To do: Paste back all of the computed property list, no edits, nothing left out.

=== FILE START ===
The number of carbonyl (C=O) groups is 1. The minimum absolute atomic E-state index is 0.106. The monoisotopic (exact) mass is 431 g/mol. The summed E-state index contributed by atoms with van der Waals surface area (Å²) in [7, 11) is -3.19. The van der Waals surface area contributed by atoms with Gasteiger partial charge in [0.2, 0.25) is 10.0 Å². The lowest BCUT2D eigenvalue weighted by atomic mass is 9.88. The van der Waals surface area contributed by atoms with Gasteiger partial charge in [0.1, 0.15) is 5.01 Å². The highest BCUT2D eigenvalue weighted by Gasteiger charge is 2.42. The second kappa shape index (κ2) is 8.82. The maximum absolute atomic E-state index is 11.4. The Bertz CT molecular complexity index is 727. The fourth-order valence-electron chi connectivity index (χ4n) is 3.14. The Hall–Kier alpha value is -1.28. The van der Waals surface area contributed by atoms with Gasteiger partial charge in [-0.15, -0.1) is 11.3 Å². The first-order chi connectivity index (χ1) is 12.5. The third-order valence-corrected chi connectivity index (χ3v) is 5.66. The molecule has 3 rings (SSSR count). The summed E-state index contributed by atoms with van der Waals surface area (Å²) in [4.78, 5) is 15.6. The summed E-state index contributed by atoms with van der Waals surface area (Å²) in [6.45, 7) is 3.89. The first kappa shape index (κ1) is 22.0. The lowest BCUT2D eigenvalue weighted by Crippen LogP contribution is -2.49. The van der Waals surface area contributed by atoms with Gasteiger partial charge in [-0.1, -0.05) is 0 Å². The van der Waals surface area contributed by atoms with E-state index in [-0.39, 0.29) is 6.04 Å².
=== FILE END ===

The number of carbonyl (C=O) groups is 1. The minimum absolute atomic E-state index is 0.106. The monoisotopic (exact) mass is 431 g/mol. The summed E-state index contributed by atoms with van der Waals surface area (Å²) in [7, 11) is -3.19. The van der Waals surface area contributed by atoms with Gasteiger partial charge in [0.2, 0.25) is 10.0 Å². The lowest BCUT2D eigenvalue weighted by atomic mass is 9.88. The van der Waals surface area contributed by atoms with Gasteiger partial charge in [0.1, 0.15) is 5.01 Å². The highest BCUT2D eigenvalue weighted by Gasteiger charge is 2.42. The second kappa shape index (κ2) is 8.82. The maximum absolute atomic E-state index is 11.4. The Bertz CT molecular complexity index is 727. The fourth-order valence-electron chi connectivity index (χ4n) is 3.14. The Hall–Kier alpha value is -1.28. The van der Waals surface area contributed by atoms with Gasteiger partial charge in [-0.15, -0.1) is 11.3 Å². The first-order chi connectivity index (χ1) is 12.5. The third-order valence-corrected chi connectivity index (χ3v) is 5.66. The molecule has 3 rings (SSSR count). The summed E-state index contributed by atoms with van der Waals surface area (Å²) in [4.78, 5) is 15.6. The summed E-state index contributed by atoms with van der Waals surface area (Å²) in [6.45, 7) is 3.89. The first kappa shape index (κ1) is 22.0. The lowest BCUT2D eigenvalue weighted by Crippen LogP contribution is -2.49. The van der Waals surface area contributed by atoms with Gasteiger partial charge in [-0.1, -0.05) is 0 Å². The van der Waals surface area contributed by atoms with E-state index in [-0.39, 0.29) is 6.04 Å².